Behind the science:
Population genomic structure of the black coral Antipathella subpin...

   2021, May 25
Posted by Veronica Radice

An interview with:
Interview keywords
Study location

“Coastal vs. offshore population structure of a Mediterranean black coral species”

What was the most challenging aspect of your study (can be anything from field, lab to analysis)?

While it might seem intuitive that the most challenging aspect of the study was the field sample collection, considering we used technical divers and ROV to collect samples from the twilight zone (55-210 m depth), it is actually the interpretation of the results that turned out to be the most challenging aspect! Due to a lack of the available information on A. subpinnata biological characteristics, it proved to be rather difficult to integrate our molecular observations / data with the physical characteristics and environmental data on the sites to fully explain why the offshore (lower mesophotic) populations differ so much from the shallow (upper mesophotic) sampling localities.

What was the most memorable moment in undertaking this study?

Sampling in the mesophotic zone poses interesting logistic and scientific challenges, but multiple collections in the same area, as those required by population genomic studies, are even more adventurous! While with the ROV is a matter of precision, with the technical divers is a matter of team work and rapidity, especially below 60 m depth. This is why the arrival onboard of 10 precise bags each with a healthy ramification was greatly celebrated and represented a turning point for this study.

This photo shows how a good-quality sample looks like after 2bRAD library preparation on the electrophoresis gel (on the left), and how the target DNA can be excised from the gel under UV light (on the right) (C) Marko Terzin
Two technical divers during the sampling operations in one study area, Punta del Faro (Portofino Promontory, Ligurian Sea) (C) Luca Zanzotto (Exploration Dive Service)

What was your favorite research site in this study and why?

Santa Lucia Seamount is an amazing site. The mesophotic peak of this elevation hosts a dense antipatharian forest dominated by Antipathella subpinnata and Leiopathes glaberrima. The intricate canopy offered by these habitat-forming species hosts a rich associated fauna including both sessile epibionts, vagile fauna crawling on the seafloor and fish.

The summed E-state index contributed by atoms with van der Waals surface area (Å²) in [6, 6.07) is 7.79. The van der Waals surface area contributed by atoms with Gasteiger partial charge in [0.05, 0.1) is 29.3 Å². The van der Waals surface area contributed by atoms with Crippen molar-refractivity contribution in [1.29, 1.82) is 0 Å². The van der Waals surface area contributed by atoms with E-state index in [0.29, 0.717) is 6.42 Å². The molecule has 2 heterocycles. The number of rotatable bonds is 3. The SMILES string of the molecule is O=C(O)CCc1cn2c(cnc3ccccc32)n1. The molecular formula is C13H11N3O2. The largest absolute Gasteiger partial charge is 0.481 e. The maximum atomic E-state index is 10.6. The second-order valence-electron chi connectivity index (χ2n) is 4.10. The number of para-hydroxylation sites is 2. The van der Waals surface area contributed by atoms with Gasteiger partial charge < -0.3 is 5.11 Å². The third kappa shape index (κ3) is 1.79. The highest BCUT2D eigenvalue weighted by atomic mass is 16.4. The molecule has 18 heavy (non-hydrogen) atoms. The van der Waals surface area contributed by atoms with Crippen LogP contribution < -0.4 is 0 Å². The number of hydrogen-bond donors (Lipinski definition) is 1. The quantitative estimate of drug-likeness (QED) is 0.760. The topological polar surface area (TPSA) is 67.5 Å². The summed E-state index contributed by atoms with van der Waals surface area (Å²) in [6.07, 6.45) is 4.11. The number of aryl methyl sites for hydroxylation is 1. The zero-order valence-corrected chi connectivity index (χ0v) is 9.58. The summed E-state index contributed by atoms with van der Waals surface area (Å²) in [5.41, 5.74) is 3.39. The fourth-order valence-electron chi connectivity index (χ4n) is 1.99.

Other than your co-authors, with whom would you like to share credit for this work?

We would like to thank Fondazione Azione Mare (Eng. Guido Gay) for the help during field activities on board of Daedalus. A special thank you goes to Dr. Francesco Enrichetti and Ivano Roveri (Subbaqqueria Diving, Favignana), to Carabinieri Military Force (Centro Carabinieri Subacquei di Genova in particular Marshal Duilio Lenzini’s team), to Venceslao Zaina (Savona) and the diving center ‘‘Il Grande Blu’’ for their help during sampling procedures and pictures. Thanks to Francesco Massa (Laboratory of Oceanography, University of Genova) for the help in temperature data collection. This study was funded by the SIR-MIUR_BIOMOUNT Project (Biodiversity Patterns of the Tyrrhenian Seamounts) grant no. RBSI14HC9O (Italy) ( Marko Terzin wishes to express his immense gratitude to the IMBRSea Master (MSc) program (International Master of Science in Marine Biological Resources), as Marko has conducted the laboratory analysis for these samples during his professional placement as part of IMBRSea, and was financially supported by the Erasmus Mundus Joint Master Degree (EMJMD) scholarship grant.

A technical diver approaching a large colony of Antipathella subpinnata surrounded by gorgonians (Portofino Promontory, Ligurian Sea) (C) Luca Zanzotto (Exploration Dive Service)